FAS and V-Series Storage Systems Discussions

Write latency

saranraj456

Hi Frndz,

We had a huge write latency( approx 200 msecs) in all volumes of a specific SAS aggr, let's say aggr1 .Its having a 47 disks with 3 RG -16,16,15 .

Aggr IOPS & Volume IOPS are very low been around 150 .

CPU Utilization was normal being 50% ---Is there any way to calculate the NVRAM usage ? as its a write latency i suspect perhaps it could be any reason.

Can anyone guide me, what are the areas i need to check /look to mitigate this ?

More over i don't believe it could be a loop saturation since its a SAS loop ,anyone correct me if  i wrong.

Thanks

Saran

1 ACCEPTED SOLUTION

GARDINEC_EBRD

Ideally gather a perfstat and send to NetApp support, but for a quick check in the meantime...

During the period of high latency, run a sysstat -x 1 on the console.  Firstly look at the 'CP ty' column, watch out for any 'B' or (worse) 'b'.  This suggests your NVRAM is not big enough, or you're not flushing data to disk fast enough (busy disks).  Also for a rough disk utilisation figure, check the 'Disk Util' column to see how busy the busiest disk on the system is.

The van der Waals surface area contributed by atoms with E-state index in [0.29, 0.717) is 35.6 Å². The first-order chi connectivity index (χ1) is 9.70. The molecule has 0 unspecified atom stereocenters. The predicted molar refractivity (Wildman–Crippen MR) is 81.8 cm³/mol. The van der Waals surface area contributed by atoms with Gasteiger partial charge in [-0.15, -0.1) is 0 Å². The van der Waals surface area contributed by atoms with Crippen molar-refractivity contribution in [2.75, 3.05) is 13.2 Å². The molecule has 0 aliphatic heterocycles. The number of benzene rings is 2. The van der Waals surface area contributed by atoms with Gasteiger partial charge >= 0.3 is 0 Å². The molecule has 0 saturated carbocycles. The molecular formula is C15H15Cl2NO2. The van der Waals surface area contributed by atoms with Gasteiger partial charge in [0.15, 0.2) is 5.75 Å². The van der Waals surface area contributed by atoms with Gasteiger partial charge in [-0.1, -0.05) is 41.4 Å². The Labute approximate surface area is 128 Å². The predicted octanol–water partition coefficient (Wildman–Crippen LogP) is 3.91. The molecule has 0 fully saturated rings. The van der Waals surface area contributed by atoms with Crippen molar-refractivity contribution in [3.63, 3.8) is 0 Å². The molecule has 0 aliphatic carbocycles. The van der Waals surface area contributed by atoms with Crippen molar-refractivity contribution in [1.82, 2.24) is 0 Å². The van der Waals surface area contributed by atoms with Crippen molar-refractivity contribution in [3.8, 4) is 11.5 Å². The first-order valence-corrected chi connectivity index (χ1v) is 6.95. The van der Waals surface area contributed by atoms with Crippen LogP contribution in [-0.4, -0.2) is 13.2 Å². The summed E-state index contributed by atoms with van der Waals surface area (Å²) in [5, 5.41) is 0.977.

If the problem is NVRAM being full ('B' or 'b') you would normally expect ALL write workloads on the filer to be affected, not just those on the affected aggr.

To see how busy the disks are, you can use statit.

Hope that helps,

Craig

View solution in original post

1 REPLY 1

GARDINEC_EBRD

Ideally gather a perfstat and send to NetApp support, but for a quick check in the meantime...

During the period of high latency, run a sysstat -x 1 on the console.  Firstly look at the 'CP ty' column, watch out for any 'B' or (worse) 'b'.  This suggests your NVRAM is not big enough, or you're not flushing data to disk fast enough (busy disks).  Also for a rough disk utilisation figure, check the 'Disk Util' column to see how busy the busiest disk on the system is.

If the problem is NVRAM being full ('B' or 'b') you would normally expect ALL write workloads on the filer to be affected, not just those on the affected aggr.

To see how busy the disks are, you can use statit.

Hope that helps,

Craig

View solution in original post

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